Trump suggests he could back bigger relief bill

U.S. President Donald President Trump speaks after it was announced Bahrain has joined the United Arab Emirates in striking an agreement to normalize relations with Israel during a brief appearance in the Oval Office at the White House in Washington, U.S., September 11, 2020.

Kevin Lemarque | Reuters

President Donald Trump urged Republicans to embrace a larger coronavirus stimulus package Wednesday as a top White House aide showed more optimism about striking a deal with Democrats. 

In a tweet, the president told GOP lawmakers to “go for the much higher numbers” in legislation designed to boost an economy and health-care system struggling under the weight of the pandemic. Many Republicans have embraced limited relief — or backed no new spending at all — as the major parties struggle to break a stalemate over a fifth relief bill. 

Shortly after Trump tweeted, White House chief of staff Mark Meadows told CNBC’s “Squawk on the Street” he is “probably more optimistic about the potential for a deal in the last 72 hours than I have been in the last 72 days.” The comment from Meadows, one of the two leading Trump administration negotiators in stimulus talks, followed the Tuesday release of a roughly $1.5 trillion aid proposal by the bipartisan House Problem Solvers Caucus.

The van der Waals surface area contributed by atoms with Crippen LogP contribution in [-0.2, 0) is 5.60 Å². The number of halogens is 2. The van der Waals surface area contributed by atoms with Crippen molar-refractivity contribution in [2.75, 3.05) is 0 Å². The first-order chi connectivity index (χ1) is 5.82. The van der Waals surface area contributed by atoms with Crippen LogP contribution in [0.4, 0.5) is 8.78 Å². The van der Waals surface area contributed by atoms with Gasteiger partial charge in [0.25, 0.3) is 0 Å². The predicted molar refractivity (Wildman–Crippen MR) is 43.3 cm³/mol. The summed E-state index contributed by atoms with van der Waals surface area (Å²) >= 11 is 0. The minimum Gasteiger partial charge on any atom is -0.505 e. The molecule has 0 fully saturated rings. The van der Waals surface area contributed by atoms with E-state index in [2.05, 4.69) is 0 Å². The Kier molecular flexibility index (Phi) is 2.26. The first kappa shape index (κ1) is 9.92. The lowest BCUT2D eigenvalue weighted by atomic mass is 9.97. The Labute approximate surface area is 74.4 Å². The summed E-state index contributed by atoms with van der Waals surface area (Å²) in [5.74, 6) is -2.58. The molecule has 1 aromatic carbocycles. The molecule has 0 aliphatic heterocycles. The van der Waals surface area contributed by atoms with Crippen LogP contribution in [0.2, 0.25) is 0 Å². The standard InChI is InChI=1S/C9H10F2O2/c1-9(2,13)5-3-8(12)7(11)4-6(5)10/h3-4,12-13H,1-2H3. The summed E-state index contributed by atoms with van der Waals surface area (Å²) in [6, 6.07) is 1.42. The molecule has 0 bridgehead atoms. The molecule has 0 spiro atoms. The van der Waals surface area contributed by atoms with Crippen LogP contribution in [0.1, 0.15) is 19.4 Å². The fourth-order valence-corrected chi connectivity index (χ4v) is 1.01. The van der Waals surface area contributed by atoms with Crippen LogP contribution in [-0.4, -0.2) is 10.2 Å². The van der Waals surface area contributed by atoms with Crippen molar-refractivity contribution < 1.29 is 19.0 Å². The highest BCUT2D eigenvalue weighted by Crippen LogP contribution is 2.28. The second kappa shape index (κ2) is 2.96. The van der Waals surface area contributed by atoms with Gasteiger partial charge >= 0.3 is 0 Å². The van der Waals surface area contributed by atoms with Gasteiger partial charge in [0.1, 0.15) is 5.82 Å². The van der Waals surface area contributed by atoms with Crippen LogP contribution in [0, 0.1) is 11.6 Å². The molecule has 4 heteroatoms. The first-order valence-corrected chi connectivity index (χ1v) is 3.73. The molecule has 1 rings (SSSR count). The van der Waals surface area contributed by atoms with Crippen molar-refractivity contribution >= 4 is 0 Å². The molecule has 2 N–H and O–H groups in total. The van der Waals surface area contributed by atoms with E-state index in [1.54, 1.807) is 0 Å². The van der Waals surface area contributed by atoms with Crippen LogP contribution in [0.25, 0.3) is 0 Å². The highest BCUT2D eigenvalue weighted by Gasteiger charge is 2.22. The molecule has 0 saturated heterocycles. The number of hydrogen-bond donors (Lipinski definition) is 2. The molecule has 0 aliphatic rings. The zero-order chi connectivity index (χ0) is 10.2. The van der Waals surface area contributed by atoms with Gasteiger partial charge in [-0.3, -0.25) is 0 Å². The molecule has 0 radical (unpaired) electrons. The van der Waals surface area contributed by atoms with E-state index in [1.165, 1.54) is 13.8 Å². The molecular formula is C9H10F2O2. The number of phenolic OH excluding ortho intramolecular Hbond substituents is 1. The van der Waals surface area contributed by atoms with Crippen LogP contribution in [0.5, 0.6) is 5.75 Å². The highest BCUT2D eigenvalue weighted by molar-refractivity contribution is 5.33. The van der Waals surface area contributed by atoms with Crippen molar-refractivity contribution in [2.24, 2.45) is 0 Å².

Democratic House committee chairs rejected the proposal Tuesday as party leaders call to inject at least $2.2 trillion into the coronavirus fight. Speaking to CNBC on Tuesday, House Speaker Nancy Pelosi, D-Calif., again opposed a more limited relief proposal.

Negotiations over more aid to Americans collapsed last month despite the expiration of financial lifelines including the extra $600 per week unemployment benefit and a federal moratorium on evictions. While the U.S. job market has recovered as states gradually ease public health restrictions, millions of people still feel sharp pain with a jobless rate hovering above 8%. 

Pressure on officials in Washington to act has increased as they hurtle toward reelection fights in November. Some House Democrats have increasingly pushed Pelosi to relent and pass a smaller relief package than the party initially desired. 

Meanwhile, Senate Republican leaders attempted to pass their own aid bill last week, both to put pressure on Democrats and ease the burden on vulnerable GOP senators. Democrats blocked the legislation, which they said was inadequate to address the crisis. 

Trump’s tweet Wednesday, in which he pushed for “stimulus payments,” also showed the political benefit he sees in sending more relief before the election. The bill that failed in the Senate last week did not include a second round of direct payments to Americans. 

Speaking to CNBC, Meadows did not outright support the bipartisan House bill. However, he called it a “serious thought for consideration.” 

“I think it at least provides a foundation for us to come back to the table,” he said. 

This story is developing. Please check back for updates. 

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